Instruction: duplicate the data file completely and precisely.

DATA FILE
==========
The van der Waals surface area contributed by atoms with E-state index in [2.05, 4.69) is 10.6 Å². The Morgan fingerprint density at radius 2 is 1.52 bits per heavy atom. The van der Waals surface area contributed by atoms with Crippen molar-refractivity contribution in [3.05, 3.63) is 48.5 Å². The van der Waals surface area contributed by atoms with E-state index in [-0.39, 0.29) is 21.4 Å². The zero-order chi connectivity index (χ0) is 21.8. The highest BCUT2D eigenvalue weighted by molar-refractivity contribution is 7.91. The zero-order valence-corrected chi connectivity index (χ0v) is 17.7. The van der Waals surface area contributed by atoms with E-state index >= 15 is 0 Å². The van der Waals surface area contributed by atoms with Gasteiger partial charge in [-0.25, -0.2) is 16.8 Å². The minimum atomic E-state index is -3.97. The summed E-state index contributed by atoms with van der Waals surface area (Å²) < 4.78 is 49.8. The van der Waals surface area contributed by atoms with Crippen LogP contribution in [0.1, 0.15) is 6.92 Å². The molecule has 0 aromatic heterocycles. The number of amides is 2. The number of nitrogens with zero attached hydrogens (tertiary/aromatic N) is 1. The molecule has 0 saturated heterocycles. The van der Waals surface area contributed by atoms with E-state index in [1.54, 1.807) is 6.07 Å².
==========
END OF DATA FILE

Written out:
The van der Waals surface area contributed by atoms with E-state index in [2.05, 4.69) is 10.6 Å². The Morgan fingerprint density at radius 2 is 1.52 bits per heavy atom. The van der Waals surface area contributed by atoms with Crippen molar-refractivity contribution in [3.05, 3.63) is 48.5 Å². The van der Waals surface area contributed by atoms with E-state index in [-0.39, 0.29) is 21.4 Å². The zero-order chi connectivity index (χ0) is 21.8. The highest BCUT2D eigenvalue weighted by molar-refractivity contribution is 7.91. The zero-order valence-corrected chi connectivity index (χ0v) is 17.7. The van der Waals surface area contributed by atoms with E-state index >= 15 is 0 Å². The van der Waals surface area contributed by atoms with Gasteiger partial charge in [-0.25, -0.2) is 16.8 Å². The minimum atomic E-state index is -3.97. The summed E-state index contributed by atoms with van der Waals surface area (Å²) < 4.78 is 49.8. The van der Waals surface area contributed by atoms with Crippen LogP contribution in [0.1, 0.15) is 6.92 Å². The molecule has 0 aromatic heterocycles. The number of amides is 2. The number of nitrogens with zero attached hydrogens (tertiary/aromatic N) is 1. The molecule has 0 saturated heterocycles. The van der Waals surface area contributed by atoms with E-state index in [1.54, 1.807) is 6.07 Å².